Fast forward, according to HERB magazine, “The unquestioned godfather of modern glassblowing is a man named Bob Snodgrass. [Snodgrass] fathered the color changing pipe making process of ‘fuming,’ or coating the inside of the pipe with vaporized silver.” 

In today’s marijuana landscape, some functional glass artists make up an almost celebrity class within the cannabis space, and the glass scene is driven largely by a community that exists first on social media.

As we peer into pot’s crystal ball, we see images of forward-thinking companies, such as Cloudious9, using design and technology to mold the best elements of bongs and vaporizers, to craft a hybrid product unique unto itself.

'The Combustion-Free Way': Vaporizers

Unlike a joint or bong, vaporizers heat cannabis to temperatures that release cannabinoids – the good stuff secreted by cannabis flowers that get you high and provide relief to an array of symptoms including pain, nausea, anxiety, and inflammation—in a fine mist without creating the toxins associated with combustion.

While vaporization has been transformed by technology and, increasingly, Silicon Valley entrepreneurs, vaporizing weed has long been a popular consumption method. Legend has it that the first "vaporizer" devices, which were used to smoke hookah and shisha tobacco, came into use sometime around the 5th century B.C., in Egypyt. Similarly, a patent for the first electronic cigarette (nicotine vaporizer)––which is the foundation of all portable vape pens––was filed in the U.S. in 1927.

The weed world has come full circle. According to data analyzed by Seattle-based, industry intelligence firm Headset, vaporized cannabis concentrates represent a major growth sector within the legal marijuana space. In Washington alone, “The vapor market is an extremely promising one, with a growth rate more than double that of the overall market. . . Vapor pens experienced 32 percent growth, as compared to total sales growth for all categories from January 2016 to July 2016, which was 14 percent ($1.4 million)."

Vape-enabling consumption methods include dabbing, portable “vape pens,” hash oil, and can even go down via marijuana-dosing inhalers.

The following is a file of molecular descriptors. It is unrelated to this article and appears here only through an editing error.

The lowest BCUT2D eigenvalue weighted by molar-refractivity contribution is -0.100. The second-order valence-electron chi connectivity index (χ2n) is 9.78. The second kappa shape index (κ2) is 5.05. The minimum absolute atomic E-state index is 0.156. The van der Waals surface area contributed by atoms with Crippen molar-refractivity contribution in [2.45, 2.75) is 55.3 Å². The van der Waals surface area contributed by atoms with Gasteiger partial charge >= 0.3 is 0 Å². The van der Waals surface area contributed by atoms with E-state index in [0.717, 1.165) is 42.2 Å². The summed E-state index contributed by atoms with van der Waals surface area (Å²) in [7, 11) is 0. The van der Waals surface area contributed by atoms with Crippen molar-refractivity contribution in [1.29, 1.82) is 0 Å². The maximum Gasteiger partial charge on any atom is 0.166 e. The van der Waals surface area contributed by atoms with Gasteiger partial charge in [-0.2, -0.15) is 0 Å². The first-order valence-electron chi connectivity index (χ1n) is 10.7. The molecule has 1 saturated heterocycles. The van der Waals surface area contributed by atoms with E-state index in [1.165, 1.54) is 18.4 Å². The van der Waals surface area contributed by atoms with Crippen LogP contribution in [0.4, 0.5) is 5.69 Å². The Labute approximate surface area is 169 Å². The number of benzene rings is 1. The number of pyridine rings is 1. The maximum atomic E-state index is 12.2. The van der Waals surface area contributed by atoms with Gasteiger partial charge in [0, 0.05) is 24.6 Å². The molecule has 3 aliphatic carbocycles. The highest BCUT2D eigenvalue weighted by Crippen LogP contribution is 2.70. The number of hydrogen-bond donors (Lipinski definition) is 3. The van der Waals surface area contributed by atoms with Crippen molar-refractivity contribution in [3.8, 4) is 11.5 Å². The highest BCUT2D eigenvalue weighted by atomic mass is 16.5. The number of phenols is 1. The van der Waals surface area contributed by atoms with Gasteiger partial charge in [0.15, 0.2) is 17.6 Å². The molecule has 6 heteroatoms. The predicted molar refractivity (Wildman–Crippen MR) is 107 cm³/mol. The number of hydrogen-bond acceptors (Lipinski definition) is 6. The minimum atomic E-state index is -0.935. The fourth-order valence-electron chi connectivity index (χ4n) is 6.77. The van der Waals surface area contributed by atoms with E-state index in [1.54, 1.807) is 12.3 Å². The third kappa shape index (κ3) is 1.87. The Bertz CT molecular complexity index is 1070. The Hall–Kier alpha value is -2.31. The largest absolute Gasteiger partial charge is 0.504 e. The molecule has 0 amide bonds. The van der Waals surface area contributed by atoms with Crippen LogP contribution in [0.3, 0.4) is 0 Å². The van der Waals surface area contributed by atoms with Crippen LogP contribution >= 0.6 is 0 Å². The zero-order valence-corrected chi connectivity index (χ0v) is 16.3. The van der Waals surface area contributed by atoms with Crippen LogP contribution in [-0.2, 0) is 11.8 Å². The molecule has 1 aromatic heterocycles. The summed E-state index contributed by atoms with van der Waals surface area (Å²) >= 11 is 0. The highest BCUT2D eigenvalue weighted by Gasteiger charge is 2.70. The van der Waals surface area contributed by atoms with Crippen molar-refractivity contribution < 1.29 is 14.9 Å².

Perhaps the pinnacle of consumption involves a device that takes the best parts of the bong, and combines them with the dopest functioning portable vaporizer? Coming straight out of Silicon Valley, California, vape-startup Cloudious9 claims its flagship product, the Hydrology9, delivers an "ultimate user experience" so innovative and avant-garde, it might just reinvent the vaping game as it is known today. 

Image via Wikipedia

'The DIY Way': Tinnies, Gravity Bongs, And Other Ad Hoc Devices

Inherent in marijuana’s DNA is a tenacious DIY-spirit. From clandestine cultivation to garage-made gravity bongs, the DIY deliverables universe is common ground across the entirety of the weed world. Where stoners previously risked mental health damages via smoking out of homemade tin foil pipes, cool, modern cannabis consumers can make their own pipes in the freezer.

And have you ever heard of hot knifing? Think of the violently named delivery method––which requires one to heat actual knives, usually on a stove, to the point where the blade becomes a flat-surface vaporizer––as a primitive form of dabbing.The method, which is predominantly employed in the use of harder drugs––was once considered the most efficient way to smoke hash.

Image via Wikipedia

'The Bhang Way': Eating Your Weed

Eating weed is one of the world’s oldest forms of cannabis consumption. The first edible marijuana is thought to have been first munched in 10th century India, and was known as “bhang.” According to reports, “Bhang was, and still is, a popular drink in the Indian subcontinent (shots, shots, shots). It’s a mixture of pulverized weed, ghee (clarified butter), milk and spices. Of course, back then it was used not as a drug, but as a sleep aid and appetite enhancer (not much has changed).”

Hemp seeds were even once considered to be a non-intoxicating source of protein.

Smokeless consumption is a space that sees continued innovation, but has also come full circle––from transdermal CBD patches that deliver cannabinoids through your skin and into your bloodstream, to weed-infused butt lube that enables some hawt sex and high times. You can pour it as a powder into water, where it will dissolve into a DIY-cannabis-infused tea. And some brands are even exploring THC-infused breath strips.

What a time to be alive.


This article was created in collaboration with Cloudious9.